1021 Canadian science on Easter Island
Stanley’s Dream: The Medical Expedition to Easter Island
by Jacalyn Duffin
Montréal & Kingston: McGill-Queen’s University Press, 2019
$39.95 / 9780773557109
Reviewed by Colin Levings
Stanley’s Dream, Jacalyn Duffin’s book on the 1964-65 Medical Expedition to Easter Island (METEI) is an intriguing detailed compendium, retrospective analysis, and overall fascinating story of one of Canada’s major standalone contributions to international science, an accomplishment almost totally unknown until the publication of this volume.
Located 3700 km of the coast of Chile, the island’s remote location and intriguing culture has long fascinated those interested in Polynesian culture. Thor Heyerdahl’s 1958 book Aku Aku, based on his Kon Tiki expedition, is perhaps the account that most people think of in relation to Easter Island, but Stanley’s Dream deals with a totally different voyage. Set up to provide baseline data on the island’s humans and their ecosystem, METEI was representative of the genre of “survey sciences,” a class of geographically-oriented scientific investigation to unique or previously unexplored areas that may involve a degree of hypothesis testing, but in general are observational.
Survey science expeditions have ranged from Franklin’s hunt for the Northwest Passage to NASA’s moonshot. Historians Simon Naylor and Simon Schafer have analyzed the issues of survey science in the 19th century and noted that, “Part of the fundamental puzzle of the survey sciences was their apparent dependence on reliable action at a distance, through the despatch of delegates, whether human travellers or material apparatus, who could then be trusted to behave appropriately and accountably elsewhere, whether at sea or on land” — comments that are perhaps very relevant to METEI, as Duffin reveals. There have been many survey science expeditions within Canada in recent years — in fact Federal agencies such as the Geological Survey of Canada have a strong mandate for them — but I doubt that there has been a Canadian international science survey of METEI’s scope since it was completed.
Stanley’s Dream provides a detailed and quite readable account of a unique Canadian project that has lessons for the survey scientist of today. Nevertheless, the “fundamental puzzle” of how survey science works remains, and will remain, given that the success of “despatch of delegates… [and the] human travellers and material apparatus” remains susceptible to the foibles, flaws, and problems involved in any expedition. Susceptibility was to be expected in a project involving a rather hastily organized group of 39 people and sophisticated medical equipment brought 12,500 km by sea to a remote island.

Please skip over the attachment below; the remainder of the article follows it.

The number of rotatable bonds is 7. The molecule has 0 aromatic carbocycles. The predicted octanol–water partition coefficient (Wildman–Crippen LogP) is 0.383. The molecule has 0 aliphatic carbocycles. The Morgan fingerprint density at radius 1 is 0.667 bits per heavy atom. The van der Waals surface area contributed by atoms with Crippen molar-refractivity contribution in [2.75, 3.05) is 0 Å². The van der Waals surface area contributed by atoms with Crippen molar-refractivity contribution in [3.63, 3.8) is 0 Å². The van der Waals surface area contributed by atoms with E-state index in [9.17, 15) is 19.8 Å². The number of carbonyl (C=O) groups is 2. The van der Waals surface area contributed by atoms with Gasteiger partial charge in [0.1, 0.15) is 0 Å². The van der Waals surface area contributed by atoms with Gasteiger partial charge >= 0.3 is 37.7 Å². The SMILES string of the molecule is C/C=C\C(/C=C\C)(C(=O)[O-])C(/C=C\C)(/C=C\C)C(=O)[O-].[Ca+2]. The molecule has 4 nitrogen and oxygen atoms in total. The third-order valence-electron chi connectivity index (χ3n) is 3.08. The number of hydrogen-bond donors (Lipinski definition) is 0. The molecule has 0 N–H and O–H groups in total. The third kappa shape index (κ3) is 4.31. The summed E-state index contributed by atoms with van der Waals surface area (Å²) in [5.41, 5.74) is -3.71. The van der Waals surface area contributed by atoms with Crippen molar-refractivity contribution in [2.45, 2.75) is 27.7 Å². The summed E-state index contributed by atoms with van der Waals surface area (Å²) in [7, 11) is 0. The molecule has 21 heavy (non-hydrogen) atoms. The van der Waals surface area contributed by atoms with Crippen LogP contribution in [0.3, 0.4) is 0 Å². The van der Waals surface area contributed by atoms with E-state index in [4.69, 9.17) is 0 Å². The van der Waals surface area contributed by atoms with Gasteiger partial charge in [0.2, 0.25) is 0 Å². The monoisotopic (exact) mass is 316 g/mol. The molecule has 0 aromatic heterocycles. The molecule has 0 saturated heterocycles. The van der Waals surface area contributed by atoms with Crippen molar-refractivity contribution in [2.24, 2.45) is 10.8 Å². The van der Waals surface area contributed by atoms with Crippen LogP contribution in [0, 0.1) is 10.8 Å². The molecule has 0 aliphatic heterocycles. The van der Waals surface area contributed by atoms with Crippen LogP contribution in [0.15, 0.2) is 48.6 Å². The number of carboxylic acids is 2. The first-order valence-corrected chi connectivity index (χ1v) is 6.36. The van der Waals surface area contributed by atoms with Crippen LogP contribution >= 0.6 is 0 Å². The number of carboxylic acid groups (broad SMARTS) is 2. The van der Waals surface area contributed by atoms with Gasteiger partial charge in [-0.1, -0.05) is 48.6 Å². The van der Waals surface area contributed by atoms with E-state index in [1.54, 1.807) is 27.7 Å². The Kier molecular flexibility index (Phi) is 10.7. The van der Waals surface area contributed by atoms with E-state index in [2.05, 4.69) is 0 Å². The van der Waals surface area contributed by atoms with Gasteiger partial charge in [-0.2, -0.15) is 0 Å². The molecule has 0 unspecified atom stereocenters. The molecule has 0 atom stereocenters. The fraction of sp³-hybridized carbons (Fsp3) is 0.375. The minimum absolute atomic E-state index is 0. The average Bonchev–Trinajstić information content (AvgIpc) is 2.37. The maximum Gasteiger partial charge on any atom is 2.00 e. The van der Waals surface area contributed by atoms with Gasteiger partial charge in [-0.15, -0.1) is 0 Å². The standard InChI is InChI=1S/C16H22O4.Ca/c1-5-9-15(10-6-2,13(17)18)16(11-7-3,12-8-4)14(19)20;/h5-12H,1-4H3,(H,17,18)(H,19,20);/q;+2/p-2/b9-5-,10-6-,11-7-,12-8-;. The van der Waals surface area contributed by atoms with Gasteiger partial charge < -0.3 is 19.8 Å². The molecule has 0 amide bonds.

As a general perspective the book could be divided into two parts – a medical/scientific component that deals with data and data interpretation, and a biographical and sociological/political component that deals with people in the expedition and their political supporters. The political universe mainly involved officials from Canada and Chile (Easter Island is a Territory of Chile). Stanley’s Dream, like the expedition itself, may be unique owing to an absence of book-length studies for other Canadian expeditions, although I did not search the literature thoroughly.
The short Introduction reveals that the idea for the book came while Duffin was browsing UBC Archives and came across ecologist Ian Efford’s METEI files on the expedition. As a medical historian and scholar well versed in the literature, Duffin quickly realized that METEI had an extremely low profile in Canada, and yet it was one of the most ambitious international scientific projects ever attempted by this country.
“Dreamed up” by McGill University’s surgeon Stanley Skoryna and microbiologist Georges Nógrády in 1962, the project was to provide medical and biological profiles of Easter Island (also known by its native name Rapa Nui), as the “before” condition prior to the opening of an international airport on the Island. The Introduction also sets the scene for what is to come later on and quickly makes the point that Stanley’s Dream has a strong scientific component, with appendices of raw medical data, as well as biographical portraits of the people connected to METEI.